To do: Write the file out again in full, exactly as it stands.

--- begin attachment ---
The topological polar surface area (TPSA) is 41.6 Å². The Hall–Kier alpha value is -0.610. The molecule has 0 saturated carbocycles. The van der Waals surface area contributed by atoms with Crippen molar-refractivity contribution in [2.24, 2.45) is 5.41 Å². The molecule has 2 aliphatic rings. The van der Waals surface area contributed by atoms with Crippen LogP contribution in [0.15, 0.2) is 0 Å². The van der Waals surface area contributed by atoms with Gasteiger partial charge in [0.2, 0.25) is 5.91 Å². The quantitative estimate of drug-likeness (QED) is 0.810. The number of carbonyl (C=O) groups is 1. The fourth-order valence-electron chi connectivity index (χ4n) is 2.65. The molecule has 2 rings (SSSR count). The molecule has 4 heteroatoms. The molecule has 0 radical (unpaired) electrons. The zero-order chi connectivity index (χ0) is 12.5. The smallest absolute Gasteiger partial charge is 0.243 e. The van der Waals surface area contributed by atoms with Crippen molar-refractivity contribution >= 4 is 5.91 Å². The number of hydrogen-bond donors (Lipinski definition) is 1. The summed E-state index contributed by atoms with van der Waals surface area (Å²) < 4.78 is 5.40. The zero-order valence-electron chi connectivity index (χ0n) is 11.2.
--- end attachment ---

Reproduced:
The topological polar surface area (TPSA) is 41.6 Å². The Hall–Kier alpha value is -0.610. The molecule has 0 saturated carbocycles. The van der Waals surface area contributed by atoms with Crippen molar-refractivity contribution in [2.24, 2.45) is 5.41 Å². The molecule has 2 aliphatic rings. The van der Waals surface area contributed by atoms with Crippen LogP contribution in [0.15, 0.2) is 0 Å². The van der Waals surface area contributed by atoms with Gasteiger partial charge in [0.2, 0.25) is 5.91 Å². The quantitative estimate of drug-likeness (QED) is 0.810. The number of carbonyl (C=O) groups is 1. The fourth-order valence-electron chi connectivity index (χ4n) is 2.65. The molecule has 2 rings (SSSR count). The molecule has 4 heteroatoms. The molecule has 0 radical (unpaired) electrons. The zero-order chi connectivity index (χ0) is 12.5. The smallest absolute Gasteiger partial charge is 0.243 e. The van der Waals surface area contributed by atoms with Crippen molar-refractivity contribution >= 4 is 5.91 Å². The number of hydrogen-bond donors (Lipinski definition) is 1. The summed E-state index contributed by atoms with van der Waals surface area (Å²) < 4.78 is 5.40. The zero-order valence-electron chi connectivity index (χ0n) is 11.2.